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Ilya R
Ilya R

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Lifecycle of Webpage (HTML)

Loading and rendering of HTML document in a browser has several stages. In this article we will only look a process of rendering and loading HTML document in a browser and how we can work with it in JS. But here we will not describe the process of receiving an HTML document and additional files from the server.

Stages of rendering and loading HTML document:

  1. A DOM tree is formed from the loaded HTML document.
  2. Styles are loaded and recognized, CSS Object Model is generated
  3. Forming of The Rendering Tree. Render Tree - duplicates the DOM, but without invisible elements. Describes the visual representation of the DOM.
  4. Calculation of positions on pages for elements (Layout)
  5. Rendering colors of elements (Paint)

The Render Tree created from DOM and CSS Object Model. The Render Tree is necessary to determine exactly what needs to draw and in what order. The construction of a Render Tree goes something like this: the parser start from the root element and goes through all visible elements. For each visible element the parser finds the corresponding CSS rule from the CSS Object Model.

Layout is a recursive process of determining the position and size of elements from the Render Tree. It starts from the root Render Object and goes recursively down the entire tree hierarchy, calculating the geometric dimensions of the child render objects.

The root element has position (0,0) and its dimensions are equal to the size of the viewport.

Paint is the stage where the monitor pixels are filled with the color specified in the properties of the render object.

And now let look how we can work with this process in JS.

In JS the life cycle of an HTML page has three important events:

  • DOMContentLoaded
  • load
  • beforeunload/unload

DOMContentLoaded - The HTML has been fully loaded by the browser and the DOM tree has been built. But resources such as images and styles may not be loaded yet. At this stage, you can work with the DOM tree, but there is no way to work with images yet. You can trigger a specific event at this stage.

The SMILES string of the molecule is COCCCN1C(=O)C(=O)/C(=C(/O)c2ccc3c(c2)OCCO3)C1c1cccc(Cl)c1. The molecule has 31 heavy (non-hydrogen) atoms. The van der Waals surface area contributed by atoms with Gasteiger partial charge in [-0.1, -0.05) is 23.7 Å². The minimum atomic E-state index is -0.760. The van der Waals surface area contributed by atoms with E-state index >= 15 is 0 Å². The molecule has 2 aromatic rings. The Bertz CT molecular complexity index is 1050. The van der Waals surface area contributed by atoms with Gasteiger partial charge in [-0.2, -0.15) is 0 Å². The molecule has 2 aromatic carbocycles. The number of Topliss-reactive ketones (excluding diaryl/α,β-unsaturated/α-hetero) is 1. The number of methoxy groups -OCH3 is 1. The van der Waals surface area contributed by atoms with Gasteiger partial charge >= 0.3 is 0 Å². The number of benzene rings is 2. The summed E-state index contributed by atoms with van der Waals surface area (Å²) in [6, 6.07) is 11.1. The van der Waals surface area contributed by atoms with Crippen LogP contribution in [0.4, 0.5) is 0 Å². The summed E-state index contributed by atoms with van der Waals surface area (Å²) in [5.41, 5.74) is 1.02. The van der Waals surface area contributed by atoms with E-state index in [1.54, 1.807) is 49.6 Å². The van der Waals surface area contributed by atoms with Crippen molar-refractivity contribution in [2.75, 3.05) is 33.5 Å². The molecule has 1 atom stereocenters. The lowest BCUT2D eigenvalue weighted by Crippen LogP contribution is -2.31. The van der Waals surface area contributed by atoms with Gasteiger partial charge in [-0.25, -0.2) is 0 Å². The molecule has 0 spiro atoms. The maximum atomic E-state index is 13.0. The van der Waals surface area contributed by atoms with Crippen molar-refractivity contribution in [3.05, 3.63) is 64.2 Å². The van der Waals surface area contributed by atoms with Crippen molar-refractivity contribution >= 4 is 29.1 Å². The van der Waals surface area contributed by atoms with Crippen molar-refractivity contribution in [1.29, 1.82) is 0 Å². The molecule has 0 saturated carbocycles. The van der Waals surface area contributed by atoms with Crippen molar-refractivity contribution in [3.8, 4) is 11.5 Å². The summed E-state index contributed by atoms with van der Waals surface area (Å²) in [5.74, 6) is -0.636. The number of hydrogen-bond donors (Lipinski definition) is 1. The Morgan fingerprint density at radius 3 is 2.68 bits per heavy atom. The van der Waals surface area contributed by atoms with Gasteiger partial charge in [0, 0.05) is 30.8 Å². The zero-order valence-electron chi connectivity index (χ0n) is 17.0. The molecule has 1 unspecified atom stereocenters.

document.addEventListener('DOMContentLoaded', myCallback);
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load - the browser has completely loaded the page with all its resources. At this stage, you can freely work with all elements of the DOM tree and page resources, such as images, styles, and so on.

To be sure that the page is completely ready, you can use the following handler.

window.onload = function() {...}
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beforeunload/unload - the user leaves the page. When a visitor leaves the page, an unload event is fired on the window object.

window.addEventListener('unload', myCallback);
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There is another way to check the loading status of a document. The document.readyState property shows us the current loading state.

There are three possible values:
"loading" – the document is being loaded.
"interactive" – the document has been completely read.
"complete" – The document has been completely read and all resources (such as images) have also been downloaded.

You can also set a handler to change the document loading state.

document.addEventListener('readystatechange', myCallback);
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Also, it is possible to check the status of the connection to the network.

An event is generated when page disconnect from the network. When page connect to the network, an event is also generated. We can subscribe to this events:

window.addEventListener('offline', myCallback);
window.addEventListener('online', myCallback);
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